In an article printed in Hastings in Focus, Hastings and Rye Liberal Democrat parliamentary candidate, Nick Perry, cited indices where areas of Hastings are highlighted as suffering from deprivation. He stated, “The newly-released 2019 Index of Multiple Deprivation shows Hastings Borough becoming more deprived in seven out of the 11 identified domains, which has got to be a major cause for concern for all of us who care about it.”

The 2019 Index of Multiple Deprivation provides very little detail about local authority areas but does indicate that Hastings is now the 13th most deprived local authority in the country, dropping from 20th since 2015, according to data issued by the government’s Ministry of Housing, Communities and Local Government. Baird ward was the neighbourhood indicated as suffering the worst deprivation and was the one Perry highlighted to criticise his rival, Peter Chowney, the Labour parliamentary candidate and Hastings Borough Council (HBC) leader. 

In response, Peter Chowney pointed out that, up to 2010, the Labour government had made significant investments in Hastings, spending over £300m on infrastructure projects, apprenticeships and other training schemes for young people in the most deprived areas. Some of that regeneration money went towards building new office accommodation in the town centre, industrial units on the Enviro 21 site on South Queensway and the Saga building in Priory Square.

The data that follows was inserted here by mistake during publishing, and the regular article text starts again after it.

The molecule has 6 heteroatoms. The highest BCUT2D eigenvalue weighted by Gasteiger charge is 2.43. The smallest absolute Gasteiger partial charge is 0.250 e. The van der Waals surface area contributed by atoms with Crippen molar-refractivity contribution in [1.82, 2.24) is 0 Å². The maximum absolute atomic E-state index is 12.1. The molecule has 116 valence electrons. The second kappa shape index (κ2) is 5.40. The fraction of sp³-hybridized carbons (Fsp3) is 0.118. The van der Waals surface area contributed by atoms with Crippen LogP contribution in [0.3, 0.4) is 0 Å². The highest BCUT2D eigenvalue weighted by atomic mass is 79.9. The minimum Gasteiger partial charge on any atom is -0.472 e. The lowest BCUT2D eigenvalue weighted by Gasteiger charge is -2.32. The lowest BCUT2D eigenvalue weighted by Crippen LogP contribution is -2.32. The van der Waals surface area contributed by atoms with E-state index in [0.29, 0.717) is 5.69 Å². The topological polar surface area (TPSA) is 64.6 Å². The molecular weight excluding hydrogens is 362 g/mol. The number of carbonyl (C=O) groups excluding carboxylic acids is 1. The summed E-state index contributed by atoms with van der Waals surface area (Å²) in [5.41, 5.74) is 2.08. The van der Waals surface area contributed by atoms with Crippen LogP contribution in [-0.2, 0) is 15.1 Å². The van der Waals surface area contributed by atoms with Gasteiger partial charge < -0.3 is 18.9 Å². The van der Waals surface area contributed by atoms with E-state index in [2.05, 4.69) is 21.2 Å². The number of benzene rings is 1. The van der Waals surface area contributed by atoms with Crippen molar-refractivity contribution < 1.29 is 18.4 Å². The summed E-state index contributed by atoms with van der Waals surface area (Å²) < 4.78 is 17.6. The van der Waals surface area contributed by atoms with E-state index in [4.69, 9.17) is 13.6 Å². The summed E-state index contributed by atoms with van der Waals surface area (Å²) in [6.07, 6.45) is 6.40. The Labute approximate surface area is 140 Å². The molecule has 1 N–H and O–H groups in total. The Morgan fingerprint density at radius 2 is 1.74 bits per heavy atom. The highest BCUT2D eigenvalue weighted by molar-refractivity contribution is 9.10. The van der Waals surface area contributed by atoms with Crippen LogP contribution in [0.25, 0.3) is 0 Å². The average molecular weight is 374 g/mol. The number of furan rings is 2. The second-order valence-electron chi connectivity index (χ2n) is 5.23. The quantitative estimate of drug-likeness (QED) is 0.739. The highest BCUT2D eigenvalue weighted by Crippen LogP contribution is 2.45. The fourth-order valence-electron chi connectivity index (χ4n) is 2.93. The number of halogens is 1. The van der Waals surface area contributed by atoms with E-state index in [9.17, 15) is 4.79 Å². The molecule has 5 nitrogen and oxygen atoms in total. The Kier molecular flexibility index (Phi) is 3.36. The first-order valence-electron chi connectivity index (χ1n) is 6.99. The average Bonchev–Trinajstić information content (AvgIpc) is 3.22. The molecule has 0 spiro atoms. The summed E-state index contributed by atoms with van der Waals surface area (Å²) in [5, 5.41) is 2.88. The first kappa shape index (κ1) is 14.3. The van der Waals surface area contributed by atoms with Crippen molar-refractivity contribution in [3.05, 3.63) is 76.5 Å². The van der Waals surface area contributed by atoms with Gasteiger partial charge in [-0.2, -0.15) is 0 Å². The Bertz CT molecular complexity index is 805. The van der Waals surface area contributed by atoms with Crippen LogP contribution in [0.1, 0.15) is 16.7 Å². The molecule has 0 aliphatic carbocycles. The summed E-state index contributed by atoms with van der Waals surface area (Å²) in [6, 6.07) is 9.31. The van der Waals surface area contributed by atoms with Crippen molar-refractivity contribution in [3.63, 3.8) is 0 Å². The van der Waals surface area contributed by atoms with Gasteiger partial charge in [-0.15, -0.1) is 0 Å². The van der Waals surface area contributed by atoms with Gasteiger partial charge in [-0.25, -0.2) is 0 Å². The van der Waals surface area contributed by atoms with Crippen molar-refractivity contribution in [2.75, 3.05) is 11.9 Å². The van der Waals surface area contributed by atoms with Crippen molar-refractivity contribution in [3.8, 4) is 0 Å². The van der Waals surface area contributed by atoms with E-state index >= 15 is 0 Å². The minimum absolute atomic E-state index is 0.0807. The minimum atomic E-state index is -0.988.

Chowney said, “A failure to understand what infrastructure spending could achieve was part of the problem when the Liberal Democrats went into coalition with the Tories in government, and brought in nine years of austerity that ended such investment. No more ‘flashy building projects’, an end to new healthcare facilities, an end to better schools and colleges.

“But on top of that infrastructure spending, there was also a lot of money invested through Area Based Grants and other funding streams in social and economic projects, building up community structures in the poorest neighbourhoods and running projects, through the council, to set up apprenticeships and other training schemes for young people in the most deprived areas, to begin to tackle the skills shortages and poor educational performance. That had resulted in deprivation levels beginning to reduce.